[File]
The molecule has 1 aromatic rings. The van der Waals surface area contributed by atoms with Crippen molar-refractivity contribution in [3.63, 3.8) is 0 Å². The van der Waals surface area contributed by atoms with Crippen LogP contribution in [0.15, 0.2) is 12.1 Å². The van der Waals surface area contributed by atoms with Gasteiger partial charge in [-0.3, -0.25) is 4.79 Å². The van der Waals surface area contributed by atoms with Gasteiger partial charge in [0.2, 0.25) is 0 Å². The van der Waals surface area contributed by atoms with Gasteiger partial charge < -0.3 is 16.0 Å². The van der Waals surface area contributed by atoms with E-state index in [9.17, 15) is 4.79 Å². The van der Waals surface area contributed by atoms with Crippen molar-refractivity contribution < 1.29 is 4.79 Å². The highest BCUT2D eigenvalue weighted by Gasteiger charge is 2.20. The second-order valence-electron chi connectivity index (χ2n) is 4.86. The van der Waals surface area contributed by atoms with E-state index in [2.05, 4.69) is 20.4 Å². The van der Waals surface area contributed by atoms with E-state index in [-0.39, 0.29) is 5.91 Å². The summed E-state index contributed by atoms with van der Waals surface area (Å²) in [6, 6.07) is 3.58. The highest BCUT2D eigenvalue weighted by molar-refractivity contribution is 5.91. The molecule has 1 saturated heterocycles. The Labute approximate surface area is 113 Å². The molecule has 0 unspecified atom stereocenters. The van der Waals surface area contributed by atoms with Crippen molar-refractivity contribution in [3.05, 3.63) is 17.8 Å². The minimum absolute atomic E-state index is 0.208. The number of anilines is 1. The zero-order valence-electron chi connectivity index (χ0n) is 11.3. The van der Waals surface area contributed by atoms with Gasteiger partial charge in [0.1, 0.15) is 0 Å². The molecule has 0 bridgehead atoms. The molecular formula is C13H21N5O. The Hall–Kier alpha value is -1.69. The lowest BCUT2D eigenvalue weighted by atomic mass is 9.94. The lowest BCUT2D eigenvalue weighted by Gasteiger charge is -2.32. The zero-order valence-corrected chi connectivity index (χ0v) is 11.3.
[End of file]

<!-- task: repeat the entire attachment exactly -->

The molecule has 1 aromatic rings. The van der Waals surface area contributed by atoms with Crippen molar-refractivity contribution in [3.63, 3.8) is 0 Å². The van der Waals surface area contributed by atoms with Crippen LogP contribution in [0.15, 0.2) is 12.1 Å². The van der Waals surface area contributed by atoms with Gasteiger partial charge in [-0.3, -0.25) is 4.79 Å². The van der Waals surface area contributed by atoms with Gasteiger partial charge in [0.2, 0.25) is 0 Å². The van der Waals surface area contributed by atoms with Gasteiger partial charge < -0.3 is 16.0 Å². The van der Waals surface area contributed by atoms with E-state index in [9.17, 15) is 4.79 Å². The van der Waals surface area contributed by atoms with Crippen molar-refractivity contribution < 1.29 is 4.79 Å². The highest BCUT2D eigenvalue weighted by Gasteiger charge is 2.20. The second-order valence-electron chi connectivity index (χ2n) is 4.86. The van der Waals surface area contributed by atoms with E-state index in [2.05, 4.69) is 20.4 Å². The van der Waals surface area contributed by atoms with E-state index in [-0.39, 0.29) is 5.91 Å². The summed E-state index contributed by atoms with van der Waals surface area (Å²) in [6, 6.07) is 3.58. The highest BCUT2D eigenvalue weighted by molar-refractivity contribution is 5.91. The molecule has 1 saturated heterocycles. The Labute approximate surface area is 113 Å². The molecule has 0 unspecified atom stereocenters. The van der Waals surface area contributed by atoms with Crippen molar-refractivity contribution in [3.05, 3.63) is 17.8 Å². The minimum absolute atomic E-state index is 0.208. The number of anilines is 1. The zero-order valence-electron chi connectivity index (χ0n) is 11.3. The van der Waals surface area contributed by atoms with Gasteiger partial charge in [0.1, 0.15) is 0 Å². The molecule has 0 bridgehead atoms. The molecular formula is C13H21N5O. The Hall–Kier alpha value is -1.69. The lowest BCUT2D eigenvalue weighted by atomic mass is 9.94. The lowest BCUT2D eigenvalue weighted by Gasteiger charge is -2.32. The zero-order valence-corrected chi connectivity index (χ0v) is 11.3.